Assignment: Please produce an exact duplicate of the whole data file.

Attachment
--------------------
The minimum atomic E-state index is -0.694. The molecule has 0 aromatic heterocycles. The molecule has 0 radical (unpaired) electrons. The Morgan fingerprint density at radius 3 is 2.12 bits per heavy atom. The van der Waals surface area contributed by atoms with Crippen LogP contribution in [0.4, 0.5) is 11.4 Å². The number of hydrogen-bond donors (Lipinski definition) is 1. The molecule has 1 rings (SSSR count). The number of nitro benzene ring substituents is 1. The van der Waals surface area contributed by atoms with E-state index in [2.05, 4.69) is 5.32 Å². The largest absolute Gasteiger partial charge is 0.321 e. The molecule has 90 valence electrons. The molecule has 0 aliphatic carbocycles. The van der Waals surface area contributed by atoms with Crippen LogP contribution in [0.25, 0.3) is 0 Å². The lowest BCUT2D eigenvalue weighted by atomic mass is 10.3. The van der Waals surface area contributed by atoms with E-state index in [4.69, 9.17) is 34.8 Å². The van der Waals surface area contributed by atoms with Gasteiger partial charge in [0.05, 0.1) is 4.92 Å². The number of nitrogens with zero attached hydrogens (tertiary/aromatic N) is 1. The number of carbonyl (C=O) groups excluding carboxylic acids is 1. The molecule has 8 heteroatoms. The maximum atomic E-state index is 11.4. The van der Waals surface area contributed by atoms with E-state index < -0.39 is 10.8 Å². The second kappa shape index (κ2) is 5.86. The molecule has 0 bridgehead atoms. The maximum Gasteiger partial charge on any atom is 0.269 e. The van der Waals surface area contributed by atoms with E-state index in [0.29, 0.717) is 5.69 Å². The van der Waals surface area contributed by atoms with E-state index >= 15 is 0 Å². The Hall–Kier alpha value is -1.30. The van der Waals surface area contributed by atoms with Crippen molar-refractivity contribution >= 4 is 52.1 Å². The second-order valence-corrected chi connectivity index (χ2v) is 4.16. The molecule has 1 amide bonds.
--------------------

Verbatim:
The minimum atomic E-state index is -0.694. The molecule has 0 aromatic heterocycles. The molecule has 0 radical (unpaired) electrons. The Morgan fingerprint density at radius 3 is 2.12 bits per heavy atom. The van der Waals surface area contributed by atoms with Crippen LogP contribution in [0.4, 0.5) is 11.4 Å². The number of hydrogen-bond donors (Lipinski definition) is 1. The molecule has 1 rings (SSSR count). The number of nitro benzene ring substituents is 1. The van der Waals surface area contributed by atoms with E-state index in [2.05, 4.69) is 5.32 Å². The largest absolute Gasteiger partial charge is 0.321 e. The molecule has 90 valence electrons. The molecule has 0 aliphatic carbocycles. The van der Waals surface area contributed by atoms with Crippen LogP contribution in [0.25, 0.3) is 0 Å². The lowest BCUT2D eigenvalue weighted by atomic mass is 10.3. The van der Waals surface area contributed by atoms with E-state index in [4.69, 9.17) is 34.8 Å². The van der Waals surface area contributed by atoms with Gasteiger partial charge in [0.05, 0.1) is 4.92 Å². The number of nitrogens with zero attached hydrogens (tertiary/aromatic N) is 1. The number of carbonyl (C=O) groups excluding carboxylic acids is 1. The molecule has 8 heteroatoms. The maximum atomic E-state index is 11.4. The van der Waals surface area contributed by atoms with E-state index < -0.39 is 10.8 Å². The second kappa shape index (κ2) is 5.86. The molecule has 0 bridgehead atoms. The maximum Gasteiger partial charge on any atom is 0.269 e. The van der Waals surface area contributed by atoms with E-state index in [0.29, 0.717) is 5.69 Å². The van der Waals surface area contributed by atoms with E-state index >= 15 is 0 Å². The Hall–Kier alpha value is -1.30. The van der Waals surface area contributed by atoms with Crippen molar-refractivity contribution >= 4 is 52.1 Å². The second-order valence-corrected chi connectivity index (χ2v) is 4.16. The molecule has 1 amide bonds.